The Professional’s Role
The regular care-providers, buddies and teachers in the ministry programs are rarely professionals from the special needs field. Most people employed as pediatric therapists, counselors, and teachers spend every week day focused on this population. Because engaging individuals with special needs and their families can be emotionally demanding, providers often need a break from intense connection for their own recharge time. The successful and effective church special needs programs respect the limits of their church members who are employed in the special needs field. At the same time, most professionals want to help such a ministry using their talents and education.
Take the case of Stacie Trottier. Trottier is a pediatric speech pathologist with Children’s Healthcare of Atlanta, GA. Trottier’s training and breadth of experience make her an exceptional resource across the disciplines of speech, occupational, physical and even behavioral therapies. Hearing of Trottier’s talents and knowing of her faith, a local church contacted Trottier in 2008 for advisement in their special needs ministry. Trottier explains “I’m passionate about helping children and their families navigate through a disability. It makes sense that I could apply my education and experience somehow in ministry.” Trottier welcomes the opportunity to help shape a church special needs program. Trottier relishes the idea of “interviewing new families and matching children to the appropriate buddy or classroom, training lay volunteer teachers, designing or adjusting Bible curriculum, or creating effective teaching tools for the classroom.” Coming from the professional secular world where both laws and corporate standards demand the highest performance levels, Trottier explains that “skilled and certified individuals are more likely to invest in ministries where the church staff doesn’t over delegate while demonstrating an attitude of excellence for their special needs programs.”
Plug in the Professional!
– Review existing curriculum and suggest modifications or adaptations for different learners.
– Conduct initial entry meeting between parents and special needs ministry. Ask knowledgeable questions to assist ministry staff in programming placement of the individual.
– Develop manipulative visual and tactile boards for demonstration of Bible lesson.
– Offer appropriate craft ideas suitable for the capability of various ministry participants.
– Recommend helpful equipment and physical aides for classrooms.
– Develop or lead training for lay-person volunteers for both inclusion and stand-alone settings (may be separate set of volunteers and training sessions).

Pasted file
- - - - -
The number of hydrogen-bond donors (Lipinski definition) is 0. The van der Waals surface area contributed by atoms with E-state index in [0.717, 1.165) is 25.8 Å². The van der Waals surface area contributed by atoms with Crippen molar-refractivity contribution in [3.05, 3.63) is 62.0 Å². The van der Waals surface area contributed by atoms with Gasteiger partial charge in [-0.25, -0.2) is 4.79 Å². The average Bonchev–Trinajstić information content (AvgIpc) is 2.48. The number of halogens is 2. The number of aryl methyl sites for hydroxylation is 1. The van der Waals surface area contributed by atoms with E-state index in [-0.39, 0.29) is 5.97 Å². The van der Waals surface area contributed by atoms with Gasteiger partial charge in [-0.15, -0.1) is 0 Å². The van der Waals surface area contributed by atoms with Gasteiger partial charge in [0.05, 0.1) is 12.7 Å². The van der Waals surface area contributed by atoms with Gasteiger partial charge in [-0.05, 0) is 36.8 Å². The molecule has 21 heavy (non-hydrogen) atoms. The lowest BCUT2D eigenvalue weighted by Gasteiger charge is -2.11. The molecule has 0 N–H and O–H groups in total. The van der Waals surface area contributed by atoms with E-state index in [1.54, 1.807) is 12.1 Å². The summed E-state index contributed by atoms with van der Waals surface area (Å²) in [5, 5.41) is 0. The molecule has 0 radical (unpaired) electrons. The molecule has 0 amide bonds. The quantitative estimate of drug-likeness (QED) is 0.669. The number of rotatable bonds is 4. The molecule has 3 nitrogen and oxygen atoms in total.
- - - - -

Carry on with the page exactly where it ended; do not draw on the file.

– Create a list of common special needs diagnoses for training manual or ministry handbook.
– Teach volunteers effective methods for redirecting or calming to manage behaviors inside the classroom.
– Speak at a ministry-sponsored function in area of expertise.
– Observe ministry programming occasionally for general or specific advisement.
– Develop any needed legal documents such as confidentiality statements or waivers of release.
– Advise staff on pertinent and current trends in education and healthcare.
– Conduct ministry risk assessment and advise on risk management.
– Lead music for stand-alone classrooms (may be simple guitar or more involved instruments and individuals).
– Serve as rotating on-call nurse to provide possible medical coverage during onsite activities.
– Develop list of healthy snacks for frequent and approved use in ministry.
– Devise layout of ministry area or classroom.
– Create classroom center stations.
– Design sensory murals and tactile art for ministry area.
– Photograph ministry events for program slideshows or marketing & communication pieces.
– Offer graphic design time for developing ministry literature.
– Assemble craft and/or activity packets for stand-alone classrooms or respite care.
– Offer a special event involving therapy animals.
– Consult with staff on use of nonverbal communication strategies, utilizing picture symbols or sign language.
Amy Fenton Lee enjoys equipping church staff and lay-leaders for ministry to young mothers. Amy is especially passionate for reaching families touched by children with special needs. Amy, her husband, and young son are active in the ministries of Perimeter Church in Atlanta, GA.